The Female Man by Joanna Russ was a difficult book to understand and to read. There’s a lot going on in the book, with several characters’ point of view throughout. That being said, there were interesting aspects that Russ was writing about. The biggest (for me) was the idea that there were several worlds, not just one. In these worlds, live the main characters. These characters are similar in some ways, but are mostly very different.
Janet grew up in a world full of only women. She’s confident, happy, and independent. “I didn’t see things very well, as first off I got behind the closet door, but I saw him rush her (Janet) and I saw her flip him; he got up again and again she deflected him, this time into the wall…” (Russ 47). There are many examples of Janet throughout the book, but I thought this one showed her attitude very well. She’s not willing to take any nonsense from men or anybody.
Then we have Joanna who lives in our world in 1969. Like we talked about in class, she seems to be just going with the flow of things. She’s not making an effort to make a difference.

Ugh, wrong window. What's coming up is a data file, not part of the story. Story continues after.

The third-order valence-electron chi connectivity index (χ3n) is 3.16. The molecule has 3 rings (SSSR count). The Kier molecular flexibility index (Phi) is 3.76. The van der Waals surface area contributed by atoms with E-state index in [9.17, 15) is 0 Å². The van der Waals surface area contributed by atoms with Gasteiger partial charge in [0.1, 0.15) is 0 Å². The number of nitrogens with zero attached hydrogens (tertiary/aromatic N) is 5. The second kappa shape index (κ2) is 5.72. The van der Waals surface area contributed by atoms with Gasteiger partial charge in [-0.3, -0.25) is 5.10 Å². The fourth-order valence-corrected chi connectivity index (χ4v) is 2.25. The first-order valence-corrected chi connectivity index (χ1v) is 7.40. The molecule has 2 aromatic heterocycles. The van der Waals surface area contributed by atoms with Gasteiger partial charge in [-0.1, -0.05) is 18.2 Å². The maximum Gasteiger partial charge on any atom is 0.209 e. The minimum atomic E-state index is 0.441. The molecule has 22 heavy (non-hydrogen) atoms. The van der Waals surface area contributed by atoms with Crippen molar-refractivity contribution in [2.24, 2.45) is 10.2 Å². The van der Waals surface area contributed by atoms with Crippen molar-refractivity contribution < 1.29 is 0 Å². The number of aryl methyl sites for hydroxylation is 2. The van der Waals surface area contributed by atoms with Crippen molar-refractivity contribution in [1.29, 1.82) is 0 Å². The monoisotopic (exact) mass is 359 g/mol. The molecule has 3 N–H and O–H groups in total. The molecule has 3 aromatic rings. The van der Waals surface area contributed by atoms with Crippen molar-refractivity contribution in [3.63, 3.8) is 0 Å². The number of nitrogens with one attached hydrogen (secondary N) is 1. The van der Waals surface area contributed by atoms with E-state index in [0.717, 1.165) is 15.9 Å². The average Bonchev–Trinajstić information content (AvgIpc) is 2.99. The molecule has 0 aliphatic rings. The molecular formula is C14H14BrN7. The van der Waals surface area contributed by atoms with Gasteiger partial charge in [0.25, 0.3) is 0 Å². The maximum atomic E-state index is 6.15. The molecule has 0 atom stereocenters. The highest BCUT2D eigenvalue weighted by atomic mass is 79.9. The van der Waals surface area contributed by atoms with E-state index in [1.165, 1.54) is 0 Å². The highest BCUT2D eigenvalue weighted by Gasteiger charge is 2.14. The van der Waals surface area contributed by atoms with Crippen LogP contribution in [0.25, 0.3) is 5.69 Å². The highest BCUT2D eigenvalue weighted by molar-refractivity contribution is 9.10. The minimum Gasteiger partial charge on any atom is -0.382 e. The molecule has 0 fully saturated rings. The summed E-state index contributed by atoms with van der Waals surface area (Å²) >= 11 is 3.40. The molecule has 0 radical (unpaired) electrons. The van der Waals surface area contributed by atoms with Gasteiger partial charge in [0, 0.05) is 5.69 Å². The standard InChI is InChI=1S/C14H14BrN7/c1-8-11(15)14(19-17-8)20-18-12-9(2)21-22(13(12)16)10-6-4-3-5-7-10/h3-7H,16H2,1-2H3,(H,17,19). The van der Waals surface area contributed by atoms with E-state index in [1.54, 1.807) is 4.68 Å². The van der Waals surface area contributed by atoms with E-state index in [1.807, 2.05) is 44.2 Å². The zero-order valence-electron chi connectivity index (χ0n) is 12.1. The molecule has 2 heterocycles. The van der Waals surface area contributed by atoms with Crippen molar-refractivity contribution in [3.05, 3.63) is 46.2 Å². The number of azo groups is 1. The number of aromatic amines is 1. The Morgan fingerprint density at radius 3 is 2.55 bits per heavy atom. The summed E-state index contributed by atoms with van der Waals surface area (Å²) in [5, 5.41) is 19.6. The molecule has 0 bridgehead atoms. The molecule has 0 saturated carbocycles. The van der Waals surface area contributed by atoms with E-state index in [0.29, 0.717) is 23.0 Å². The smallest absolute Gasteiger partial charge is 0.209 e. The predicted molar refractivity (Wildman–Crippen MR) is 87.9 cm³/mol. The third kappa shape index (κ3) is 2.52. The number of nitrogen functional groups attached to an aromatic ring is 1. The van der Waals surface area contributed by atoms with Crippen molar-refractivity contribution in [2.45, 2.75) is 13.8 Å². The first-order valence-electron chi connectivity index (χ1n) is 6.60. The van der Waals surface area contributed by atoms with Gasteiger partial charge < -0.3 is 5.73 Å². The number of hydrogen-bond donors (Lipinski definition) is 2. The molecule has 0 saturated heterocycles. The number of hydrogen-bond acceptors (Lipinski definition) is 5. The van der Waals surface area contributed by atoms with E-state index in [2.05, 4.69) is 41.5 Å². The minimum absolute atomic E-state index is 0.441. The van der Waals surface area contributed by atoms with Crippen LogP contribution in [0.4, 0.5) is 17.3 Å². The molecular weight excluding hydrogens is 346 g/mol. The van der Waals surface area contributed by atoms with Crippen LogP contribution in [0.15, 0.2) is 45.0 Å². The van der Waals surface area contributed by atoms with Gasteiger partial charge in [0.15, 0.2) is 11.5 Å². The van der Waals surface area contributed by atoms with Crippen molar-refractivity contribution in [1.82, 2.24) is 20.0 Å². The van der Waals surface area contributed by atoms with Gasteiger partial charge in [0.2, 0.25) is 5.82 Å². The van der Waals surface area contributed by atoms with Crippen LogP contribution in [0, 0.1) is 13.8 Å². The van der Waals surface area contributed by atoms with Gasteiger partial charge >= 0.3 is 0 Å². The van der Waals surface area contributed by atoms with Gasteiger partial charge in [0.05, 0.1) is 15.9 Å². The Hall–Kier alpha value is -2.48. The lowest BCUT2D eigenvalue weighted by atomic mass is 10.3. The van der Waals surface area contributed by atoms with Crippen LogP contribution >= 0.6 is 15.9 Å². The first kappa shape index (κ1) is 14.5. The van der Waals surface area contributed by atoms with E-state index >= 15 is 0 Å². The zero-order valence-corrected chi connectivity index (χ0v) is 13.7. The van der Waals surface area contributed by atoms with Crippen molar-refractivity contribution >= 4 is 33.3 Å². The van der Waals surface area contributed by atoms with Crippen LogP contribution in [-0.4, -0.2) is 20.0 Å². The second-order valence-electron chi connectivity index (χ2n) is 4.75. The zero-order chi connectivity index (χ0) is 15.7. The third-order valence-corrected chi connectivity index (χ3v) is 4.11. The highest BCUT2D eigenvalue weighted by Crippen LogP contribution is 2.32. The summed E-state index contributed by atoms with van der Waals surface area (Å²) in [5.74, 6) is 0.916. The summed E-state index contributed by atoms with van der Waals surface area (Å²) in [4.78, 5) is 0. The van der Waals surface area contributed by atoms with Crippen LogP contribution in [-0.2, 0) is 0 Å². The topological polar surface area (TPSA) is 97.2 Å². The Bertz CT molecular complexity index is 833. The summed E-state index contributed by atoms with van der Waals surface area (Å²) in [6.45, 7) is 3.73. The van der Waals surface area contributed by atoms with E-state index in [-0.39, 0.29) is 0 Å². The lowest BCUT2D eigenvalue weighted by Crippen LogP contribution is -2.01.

Jeannine lives in an alternate version of our world, set in 1969 too. This world never had World War II so the Great Depression is going on. Without the war giving women opportunities to start to carve a different path for themselves, Jeannine is expected to be meek around men, to get married and start a family. “I do (thought Jeannine, looking in the precious full-length mirror inexplicably left by the previous tenant on the back of the closet door) I do look a little like…if I tilt my face. Oh! Cal will be SO—MAD—” (Russ 16). Jeannine is concerned with what Cal (and other men) think of her.
Lastly, there’s Jael who lives in a possible early version of Whileaway. In this world, men and women are at war with each other. She’s a fairly cold women who is ready to kill for what she wants.
These women are a product of their worlds. But Russ is also showing us different types of women, almost like she’s giving us options of who we (women) can be. She’s showing us that we can be the change for the better in our own world; we can be the start (or continuation) of changing how women are viewed and treated.